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Discussion Starter #1
I wanted to "get rid of" a box of steel cased ammo. Didnt get very far before it jammed, failure to extract. I had never had a malfunction I could not resolve at the range but this one was stuck. The gun was locked on a fired round.
So I thought I share this video that saved me. A caution: my first attempt at this and I tore the gun out of my left hand grip only to drop it on the bench (not the concrete floor, gratefully)


I'm not gonna shoot the rest of that box.
 

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What brand of steel ammo? I was close to buying some steel this week but I decided not to. I was able to get some Federal Champion a few days later.


Sent from my iPhone using Tapatalk Pro
 

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There's a reason most ranges don't allow them as well.
Indoor ranges prevent steel case ammo due to brass harvesting issues not immediate range safety issues. Steel cases might present a safety issue if reloaded, but that is not the primary motivation. Keeping steel cases out of the brass cases they harvest saves them the time and money necessary to get out the steel cases.
 

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Discussion Starter #7
That guy needs to lay off the Red Bull...^_^

Steel Cased ammo is not permitted at my Range...
Ya, he was vigorous and that's what it took to get the shell out. I liked that no tools were required and all the striking was buffed by ,, well,, human flesh. I felt like it was as benign to the gun as possible while having to exert some real effort.

The ammo was Winchester 115 grain but yeah, I'm not doing any steel again
 

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Clamping the slide in a padded vise sounds like a better idea, but avoiding the steel **** for sure.
BTW, placing a brass range-rod down the barrel, against the bottom of the stranded case, and then giving the end of the rod a firm bump against your workbench, sounds better still. And it doesn't ask too much of the extractor.
Moon
 

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Winchester steel is ****.

I have put a lot of wolf steel through my ar9 with zero issues.
At 13cpr shipped I bought a lot for the AR.
Steel cases can be culled easily from brass with a magnet.
Aluminum is different.
My indoor range doesnt care.
They're cool.
 

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I understand if someone is tight on cash, shoots a lot etc. And if it is a firearm actually built to shoot steel case ammo (ie, AK, etc), I understand that too. But for me, it just isn't worth the risk, hassle to to save a few bucks (and I do not shoot a really high volume of rounds) - but that's just my personal view. I mean why worry about it and have that little thought in your head about it. Again, I understand it is a personal choice though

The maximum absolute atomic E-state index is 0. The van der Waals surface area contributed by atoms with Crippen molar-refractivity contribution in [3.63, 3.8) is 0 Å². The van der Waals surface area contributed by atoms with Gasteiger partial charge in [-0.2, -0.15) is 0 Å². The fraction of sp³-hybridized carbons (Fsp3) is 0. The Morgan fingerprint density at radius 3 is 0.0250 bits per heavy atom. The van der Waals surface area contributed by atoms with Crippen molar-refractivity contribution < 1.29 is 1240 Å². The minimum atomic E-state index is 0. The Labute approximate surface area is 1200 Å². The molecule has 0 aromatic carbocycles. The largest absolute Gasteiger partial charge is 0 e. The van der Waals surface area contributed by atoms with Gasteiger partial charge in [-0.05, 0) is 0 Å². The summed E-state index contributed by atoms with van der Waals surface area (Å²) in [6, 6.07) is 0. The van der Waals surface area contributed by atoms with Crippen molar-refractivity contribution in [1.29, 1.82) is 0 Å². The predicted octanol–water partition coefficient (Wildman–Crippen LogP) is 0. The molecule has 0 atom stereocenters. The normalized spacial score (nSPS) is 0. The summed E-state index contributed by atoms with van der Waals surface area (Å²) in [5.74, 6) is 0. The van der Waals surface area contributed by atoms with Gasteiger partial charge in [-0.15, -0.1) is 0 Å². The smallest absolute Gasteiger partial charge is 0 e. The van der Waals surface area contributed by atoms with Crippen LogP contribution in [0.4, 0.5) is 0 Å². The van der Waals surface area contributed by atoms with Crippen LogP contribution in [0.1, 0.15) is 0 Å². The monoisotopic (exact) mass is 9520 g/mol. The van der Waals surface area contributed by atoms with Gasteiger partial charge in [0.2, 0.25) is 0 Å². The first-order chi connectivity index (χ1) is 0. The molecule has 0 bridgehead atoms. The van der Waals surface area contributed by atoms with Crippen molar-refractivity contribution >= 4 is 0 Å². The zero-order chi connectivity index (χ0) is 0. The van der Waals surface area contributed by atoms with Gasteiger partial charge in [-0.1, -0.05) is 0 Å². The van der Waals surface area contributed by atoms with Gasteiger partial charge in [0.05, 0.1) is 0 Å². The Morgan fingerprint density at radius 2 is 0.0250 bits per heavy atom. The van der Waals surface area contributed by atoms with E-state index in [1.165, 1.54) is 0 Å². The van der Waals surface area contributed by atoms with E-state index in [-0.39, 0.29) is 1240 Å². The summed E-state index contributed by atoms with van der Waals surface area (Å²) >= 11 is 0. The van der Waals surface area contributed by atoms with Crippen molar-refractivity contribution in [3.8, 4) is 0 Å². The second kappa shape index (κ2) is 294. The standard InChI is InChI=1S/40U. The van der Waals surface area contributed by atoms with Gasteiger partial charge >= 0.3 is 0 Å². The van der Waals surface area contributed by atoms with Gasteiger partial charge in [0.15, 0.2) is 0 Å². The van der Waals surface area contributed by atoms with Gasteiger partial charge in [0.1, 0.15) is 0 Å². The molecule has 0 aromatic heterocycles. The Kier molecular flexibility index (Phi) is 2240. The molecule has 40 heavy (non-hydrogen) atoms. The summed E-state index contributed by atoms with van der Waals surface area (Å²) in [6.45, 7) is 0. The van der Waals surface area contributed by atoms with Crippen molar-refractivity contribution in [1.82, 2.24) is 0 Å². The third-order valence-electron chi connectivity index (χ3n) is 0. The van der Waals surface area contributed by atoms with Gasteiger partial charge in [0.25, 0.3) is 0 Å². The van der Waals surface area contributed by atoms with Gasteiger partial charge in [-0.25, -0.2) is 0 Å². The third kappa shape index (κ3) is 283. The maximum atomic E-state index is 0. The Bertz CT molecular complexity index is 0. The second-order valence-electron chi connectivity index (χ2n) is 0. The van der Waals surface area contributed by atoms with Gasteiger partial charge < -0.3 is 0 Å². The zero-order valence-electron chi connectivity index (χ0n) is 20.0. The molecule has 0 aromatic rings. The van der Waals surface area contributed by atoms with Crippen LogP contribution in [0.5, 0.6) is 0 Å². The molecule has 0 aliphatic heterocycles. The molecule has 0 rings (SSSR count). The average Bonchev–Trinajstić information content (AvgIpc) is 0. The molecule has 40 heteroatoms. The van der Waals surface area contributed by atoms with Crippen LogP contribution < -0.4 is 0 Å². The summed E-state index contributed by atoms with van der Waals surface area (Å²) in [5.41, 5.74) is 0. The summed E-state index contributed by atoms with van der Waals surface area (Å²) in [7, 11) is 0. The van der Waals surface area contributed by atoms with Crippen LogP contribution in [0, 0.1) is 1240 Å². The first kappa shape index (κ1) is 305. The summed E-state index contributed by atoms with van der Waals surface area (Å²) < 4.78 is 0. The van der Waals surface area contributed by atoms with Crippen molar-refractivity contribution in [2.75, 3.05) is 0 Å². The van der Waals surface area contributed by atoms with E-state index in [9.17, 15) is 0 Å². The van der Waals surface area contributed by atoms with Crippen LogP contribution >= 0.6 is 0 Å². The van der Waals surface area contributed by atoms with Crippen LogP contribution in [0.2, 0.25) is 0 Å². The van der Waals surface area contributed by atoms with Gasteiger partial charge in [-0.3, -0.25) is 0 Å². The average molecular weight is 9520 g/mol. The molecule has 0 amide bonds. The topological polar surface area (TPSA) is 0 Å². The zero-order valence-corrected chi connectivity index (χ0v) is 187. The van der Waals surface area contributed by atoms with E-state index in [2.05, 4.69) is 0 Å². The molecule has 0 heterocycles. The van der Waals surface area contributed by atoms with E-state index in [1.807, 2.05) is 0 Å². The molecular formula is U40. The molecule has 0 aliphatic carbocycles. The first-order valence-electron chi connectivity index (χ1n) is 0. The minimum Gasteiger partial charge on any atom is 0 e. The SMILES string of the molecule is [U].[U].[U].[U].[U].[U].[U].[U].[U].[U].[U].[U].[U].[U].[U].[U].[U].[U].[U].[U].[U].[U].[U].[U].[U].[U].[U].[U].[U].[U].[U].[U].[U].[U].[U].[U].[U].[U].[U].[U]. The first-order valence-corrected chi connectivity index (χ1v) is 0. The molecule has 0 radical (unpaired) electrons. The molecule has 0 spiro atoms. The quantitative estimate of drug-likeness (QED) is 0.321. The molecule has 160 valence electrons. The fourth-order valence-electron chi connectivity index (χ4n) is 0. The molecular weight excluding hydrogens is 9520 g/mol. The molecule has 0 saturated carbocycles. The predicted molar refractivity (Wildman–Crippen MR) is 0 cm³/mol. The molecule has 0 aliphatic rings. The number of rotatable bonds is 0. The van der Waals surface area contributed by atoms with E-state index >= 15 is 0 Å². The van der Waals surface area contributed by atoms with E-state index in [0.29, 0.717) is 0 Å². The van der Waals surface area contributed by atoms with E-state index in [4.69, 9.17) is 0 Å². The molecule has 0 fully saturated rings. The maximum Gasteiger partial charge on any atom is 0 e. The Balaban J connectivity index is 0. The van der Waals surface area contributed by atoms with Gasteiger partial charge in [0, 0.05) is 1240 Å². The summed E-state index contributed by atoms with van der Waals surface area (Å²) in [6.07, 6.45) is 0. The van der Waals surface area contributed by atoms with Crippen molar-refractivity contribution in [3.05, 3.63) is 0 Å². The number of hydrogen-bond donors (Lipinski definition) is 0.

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my range don't allow because it might catch the rug on fire since they came out so hot, I pointed out that the floor was tiled, he was referring to the un burn powder on the range shelf, next time I didn't said anything and went on firing the steel cased, no fire on rug, I had my hand and gun further out than usual though and did fired them on a Glock just in case the extractor will chip, it didn't, 50 more rounds to go.
 

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Nothing wrong with using steel case generally. There is no “risk”. If a range doesn’t want you to use it it’s because they don’t want to have to pick them out of all the rest of the brass cases they are going to sell. However, neither of my P365s like Wolf. Locked them both up with failures to extract. It seems to occur after the pistols heat up some. Roughly 7-9 rounds. The problem was solved with a strong overhand grip on the slide and a palm strike to the grip. I’ve had no issues with Tula in my P365, and if I recall correctly the I’ve run the Winchester stuff without difficulties as well.
 

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Is it ever a practice to lube the case before firing?
No, the case is supposed to grip the chamber wall upon firing to prevent gases from escaping rearward and to prevent excessive bolt thrust. There should be a certain amount of springback of the case to allow ejection.
 

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The real issue with steel case ammo, is the case itself. Steel rusts. If you don't want it to rust, you have to coat it with something.

The old com-block surplus used lacquer, which would build up a gummy residue in a hot chamber.

Newr stuff uses a polymer coating. Which is great, because there's no residue. But. In a gun with tight tolerances, heat is still an issue. In a hot pistol, with a tight chamber the polymer can still soften enough to cause sticky ejection, or worse, a stuck case.
 
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